1341: Some commenters express concern that additional protections are needed to ensure IP-to-IP interconnection, however.[2] As discussed above, we expect all carriers to negotiate in good faith in response to requests for IP-to-IP interconnection for the exchange of voice traffic, and that such good faith negotiations will result in interconnection arrangements between IP networks,[3] and we seek comment below on which of the various possible statutory provisions as well as standards and enforcement mechanisms we should adopt to implement our expectation that carriers negotiate in good faith. We also seek comment on actions the Commission could take to, at a minimum, encourage the transition to IP-to-IP interconnection where efficient. In particular, we propose that if a carrier that has deployed an IP network receives a request to interconnect in IP, but instead requires TDM interconnection, the costs of the IP-to-TDM conversion would be borne by the carrier that elected TDM interconnection. We seek comment on this proposal. We also seek comment on other measures that Commission might adopt to encourage efficient IP-to-IP interconnection.

1347. Alternatively, other comments seem to anticipate that IP interconnection policies could encompass IP traffic other than voice.2451 Would it be appropriate to encompass any non-voice IP traffic or services in such a framework, and how would they be defined? We note, for example, that the Commission historically has not regulated interconnection among Internet backbone providers. If a different interconnection policy framework were adopted in this context, how would it be distinguishable? To what extent would an IP-to-IP interconnection policy framework address interconnection rights for both voice and non-voice traffic, or to what extent would providers simply have the freedom to use otherwise-available interconnection arrangements to exchange particular IP traffic or services? [Universal Service Reform FCC No. 11-161 2011]

Time Warner Petitions

TW Telecom Petition Re Direct Ip-To-Ip Intercon Per Sec 251(C)(2) Of Comm Act WC Docket No. 11-119

Public Notice: "On June 30, 2011, TW Telecom inc. (TWTC) filed a petition for a declaratory ruling that TWTC has the right under section 251(c)(2) of the Communications Act , as amended, [1] to direct IP-to-IP interconnection with incumbent LECs for certain IP-based services. [2]   In particular, TWTC seeks direct IP-to-IP interconnection from incumbent LECs for the transmission and routing of TWTC's facilities-based Voice over Internet Protocol (VoIP) services and for voice services that originate and terminate in Time Division Multiplexing (TDM) format but are converted to IP format for transport (IP-in-the-middle voice services). [3]   As part of its request, TWTC asks the Commission to clarify that TWTC's facilities-based VoIP services are telecommunications services as well as telephone exchange services and/or exchange access. [4]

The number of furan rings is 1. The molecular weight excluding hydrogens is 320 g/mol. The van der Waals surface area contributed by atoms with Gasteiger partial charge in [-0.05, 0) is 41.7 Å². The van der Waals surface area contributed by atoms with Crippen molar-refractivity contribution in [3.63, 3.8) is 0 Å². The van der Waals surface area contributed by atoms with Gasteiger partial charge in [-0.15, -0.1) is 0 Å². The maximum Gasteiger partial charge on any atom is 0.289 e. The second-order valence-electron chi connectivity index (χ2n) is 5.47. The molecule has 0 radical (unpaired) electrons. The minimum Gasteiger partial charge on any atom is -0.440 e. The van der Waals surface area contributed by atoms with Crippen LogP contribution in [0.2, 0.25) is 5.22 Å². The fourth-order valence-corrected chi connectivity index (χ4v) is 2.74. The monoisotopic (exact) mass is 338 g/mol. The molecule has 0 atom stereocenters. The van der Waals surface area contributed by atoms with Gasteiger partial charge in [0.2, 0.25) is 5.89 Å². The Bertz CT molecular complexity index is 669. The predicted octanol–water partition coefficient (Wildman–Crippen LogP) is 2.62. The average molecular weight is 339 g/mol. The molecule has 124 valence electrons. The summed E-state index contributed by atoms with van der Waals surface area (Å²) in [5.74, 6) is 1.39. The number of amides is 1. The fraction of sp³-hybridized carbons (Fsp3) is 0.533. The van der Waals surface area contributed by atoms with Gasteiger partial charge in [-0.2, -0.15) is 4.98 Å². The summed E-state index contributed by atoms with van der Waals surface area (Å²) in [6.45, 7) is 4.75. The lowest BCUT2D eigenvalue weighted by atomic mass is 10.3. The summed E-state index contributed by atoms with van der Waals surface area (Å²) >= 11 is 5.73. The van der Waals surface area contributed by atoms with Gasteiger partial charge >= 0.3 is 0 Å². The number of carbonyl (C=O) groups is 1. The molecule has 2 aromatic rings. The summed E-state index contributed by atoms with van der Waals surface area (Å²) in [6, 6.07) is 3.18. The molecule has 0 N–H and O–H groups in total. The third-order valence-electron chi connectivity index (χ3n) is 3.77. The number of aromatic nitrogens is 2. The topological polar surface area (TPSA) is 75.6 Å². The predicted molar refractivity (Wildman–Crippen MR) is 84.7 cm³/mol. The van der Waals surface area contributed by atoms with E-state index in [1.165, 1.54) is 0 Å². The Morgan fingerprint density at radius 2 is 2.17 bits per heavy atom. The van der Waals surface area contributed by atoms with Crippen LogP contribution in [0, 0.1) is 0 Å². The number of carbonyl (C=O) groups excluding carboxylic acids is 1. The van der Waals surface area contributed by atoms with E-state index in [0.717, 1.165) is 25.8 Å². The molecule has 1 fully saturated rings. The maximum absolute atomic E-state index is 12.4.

Parties may file comments on either or both petitions on or before August 15, 2011 and reply comments on or before August 30, 2011 . All pleadings should reference WC Docket No. 11-119 .

. . . . . 

For further information regarding this proceeding, contact Melissa Droller Kirkel, Competition Policy Division, Wireline Competition Bureau, 7958, or Jean Ann Collins, Competition Policy Division, Wireline Competition Bureau, 2792.

Released:  07/15/2011.  COMMENT SOUGHT ON TW TELECOM INC. PETITION FOR DECLARATORY RULING REGARDING DIRECT IP-TO-IP INTERCONNECTION PURSUANT TO SECTION 251(C)(2) OF THE COMMUNICATIONS ACT. (DA No.  11-1198). (Dkt No 11-119 ). Comments Due:  08/15/2011. Reply Comments Due:  08/30/2011. WCB . PDF WORD TXT

Time Warner Petition Docket 06-55

Time Warner Cable Request for Declaratory Ruling that Competitive Local Exchange Carriers May Obtain Interconnection Under Section 251 of the Communications Act of 1934, as Amended, to Provide Wholesale Telecommunications Services to VoIP Providers, WC Docket No. 06-55, Memorandum Opinion and Order, 22 FCC Rcd 3513, 3519-20, para. 13 (Wireline Competition Bureau 2007) (permitting wholesale carriers to provide interconnection for VoIP provider customers facilitates the introduction of new technology and the availability of VoIP services).

Rural telecos sought to block interconnection with TW CLEC VoIP by having state PUC's rural that TW CLEC VoIP was not eligible for interconnection rights.

3/1/07 Time Warner Cable Request for Declaratory Ruling that Competitive Local Exchange Carriers May Obtain Interconnection Under Section 251 of the Communications Act of 1934, as Amended, to Provide Wholesale Telecommunications Services to VoIP Providers. Order: Word | Acrobat Martin Press Statement: Word | Acrobat